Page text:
Friday, February 15, 2013

The Great Homemade Milk Experiment

I recently checked out a book from the library called Living Raw Food, which inspired me with its variety of homemade non-dairy milk recipes. I decided to try them out and see if I liked any of them better than my usual brand of almond milk.

First I made hemp milk. It was super thick. I strained it through a fine mesh sieve.

It was still quite thick, and the hemp milk grounds tended to collect at the bottom of the glass (even after straining). If I made this again, I would double the amount of water, to thin it out. I can't decide how I feel about the earthy, green flavor that the hemp seeds impart. Sometimes I find it gross, but other times I like it. Kind of like drinking wheatgrass juice.

Next I made coconut milk, using dried, shredded coconut. This had a more "milky" consistency i.e. not so thick and creamy. For coconut milk lovers, this is probably a cheaper option than buying it at the store. Personally, I am not a huge coconut milk convert. I prefer nut milks.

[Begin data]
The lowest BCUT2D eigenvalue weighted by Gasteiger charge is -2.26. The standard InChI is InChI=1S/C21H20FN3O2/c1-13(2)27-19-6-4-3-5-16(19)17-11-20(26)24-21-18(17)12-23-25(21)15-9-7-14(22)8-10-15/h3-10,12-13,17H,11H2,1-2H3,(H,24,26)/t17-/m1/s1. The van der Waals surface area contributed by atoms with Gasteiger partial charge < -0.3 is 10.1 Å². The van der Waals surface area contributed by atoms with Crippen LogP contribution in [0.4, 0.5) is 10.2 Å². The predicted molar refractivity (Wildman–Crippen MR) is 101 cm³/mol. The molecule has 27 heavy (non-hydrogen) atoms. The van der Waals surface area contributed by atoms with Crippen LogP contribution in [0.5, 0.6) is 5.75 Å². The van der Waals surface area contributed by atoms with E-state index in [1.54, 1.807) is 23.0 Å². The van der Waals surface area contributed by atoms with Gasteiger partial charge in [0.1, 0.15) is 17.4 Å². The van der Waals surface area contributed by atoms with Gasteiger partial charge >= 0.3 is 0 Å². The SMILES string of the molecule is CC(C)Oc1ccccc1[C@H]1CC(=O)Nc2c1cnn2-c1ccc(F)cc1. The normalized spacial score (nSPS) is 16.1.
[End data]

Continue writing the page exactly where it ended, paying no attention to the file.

That brings us to my third experiment, cashew milk. Living Raw Food suggests a shortcut of using cashew butter instead of soaked raw cashews. This milk was the fastest to make, did not require straining, and had the best flavor out of the three. I liked it so much I made another batch when my first pitcher ran out. 

Cashew butter is pricy ($14 per jar at the food co-op), so I'm not sure how much money I would save making this at home instead of buying my usual almond milk. But now I know I enjoy the taste of cashew milk. I guess the next step is to make it with raw cashews, which would be cheaper than using cashew butter, and see how we like that. I should also try making my own almond milk.

Do you make milks at home? Got a favorite recipe?


  1. I've been toying with the idea of homemade milks. I decided to get a jelly bag last weekend to use in place of a nut milk bag. We'll see if it is cost effective & tasty. Would love to know the ingredients for the cashew milk using the butter.

  2. this is something I should try - I did make soya milk years ago, but it was such a long drawn out process I did it only the once!